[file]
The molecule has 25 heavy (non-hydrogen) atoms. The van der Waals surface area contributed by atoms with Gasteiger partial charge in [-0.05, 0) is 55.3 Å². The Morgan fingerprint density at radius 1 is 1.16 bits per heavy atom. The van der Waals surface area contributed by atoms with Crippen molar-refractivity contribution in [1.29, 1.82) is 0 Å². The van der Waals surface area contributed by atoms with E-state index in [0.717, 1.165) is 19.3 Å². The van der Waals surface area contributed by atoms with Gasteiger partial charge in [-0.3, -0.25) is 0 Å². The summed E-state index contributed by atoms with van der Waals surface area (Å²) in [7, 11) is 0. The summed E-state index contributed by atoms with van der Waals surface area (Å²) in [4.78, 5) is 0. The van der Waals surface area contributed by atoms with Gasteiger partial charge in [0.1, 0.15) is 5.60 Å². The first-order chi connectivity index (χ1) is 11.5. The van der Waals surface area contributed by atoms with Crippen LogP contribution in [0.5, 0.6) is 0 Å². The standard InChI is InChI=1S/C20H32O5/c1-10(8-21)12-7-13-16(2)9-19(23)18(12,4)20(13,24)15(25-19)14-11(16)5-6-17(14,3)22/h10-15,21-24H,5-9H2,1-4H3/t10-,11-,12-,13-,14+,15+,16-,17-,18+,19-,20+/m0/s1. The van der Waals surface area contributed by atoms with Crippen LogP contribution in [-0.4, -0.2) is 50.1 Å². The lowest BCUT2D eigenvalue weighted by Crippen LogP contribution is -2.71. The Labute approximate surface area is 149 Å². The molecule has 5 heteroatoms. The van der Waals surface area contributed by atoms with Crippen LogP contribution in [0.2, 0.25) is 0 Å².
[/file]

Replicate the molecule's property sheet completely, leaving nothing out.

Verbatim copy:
The molecule has 25 heavy (non-hydrogen) atoms. The van der Waals surface area contributed by atoms with Gasteiger partial charge in [-0.05, 0) is 55.3 Å². The Morgan fingerprint density at radius 1 is 1.16 bits per heavy atom. The van der Waals surface area contributed by atoms with Crippen molar-refractivity contribution in [1.29, 1.82) is 0 Å². The van der Waals surface area contributed by atoms with E-state index in [0.717, 1.165) is 19.3 Å². The van der Waals surface area contributed by atoms with Gasteiger partial charge in [-0.3, -0.25) is 0 Å². The summed E-state index contributed by atoms with van der Waals surface area (Å²) in [7, 11) is 0. The summed E-state index contributed by atoms with van der Waals surface area (Å²) in [4.78, 5) is 0. The van der Waals surface area contributed by atoms with Gasteiger partial charge in [0.1, 0.15) is 5.60 Å². The first-order chi connectivity index (χ1) is 11.5. The van der Waals surface area contributed by atoms with Crippen LogP contribution in [0.5, 0.6) is 0 Å². The standard InChI is InChI=1S/C20H32O5/c1-10(8-21)12-7-13-16(2)9-19(23)18(12,4)20(13,24)15(25-19)14-11(16)5-6-17(14,3)22/h10-15,21-24H,5-9H2,1-4H3/t10-,11-,12-,13-,14+,15+,16-,17-,18+,19-,20+/m0/s1. The van der Waals surface area contributed by atoms with Crippen LogP contribution in [-0.4, -0.2) is 50.1 Å². The lowest BCUT2D eigenvalue weighted by Crippen LogP contribution is -2.71. The Labute approximate surface area is 149 Å². The molecule has 5 heteroatoms. The van der Waals surface area contributed by atoms with Crippen LogP contribution in [0.2, 0.25) is 0 Å².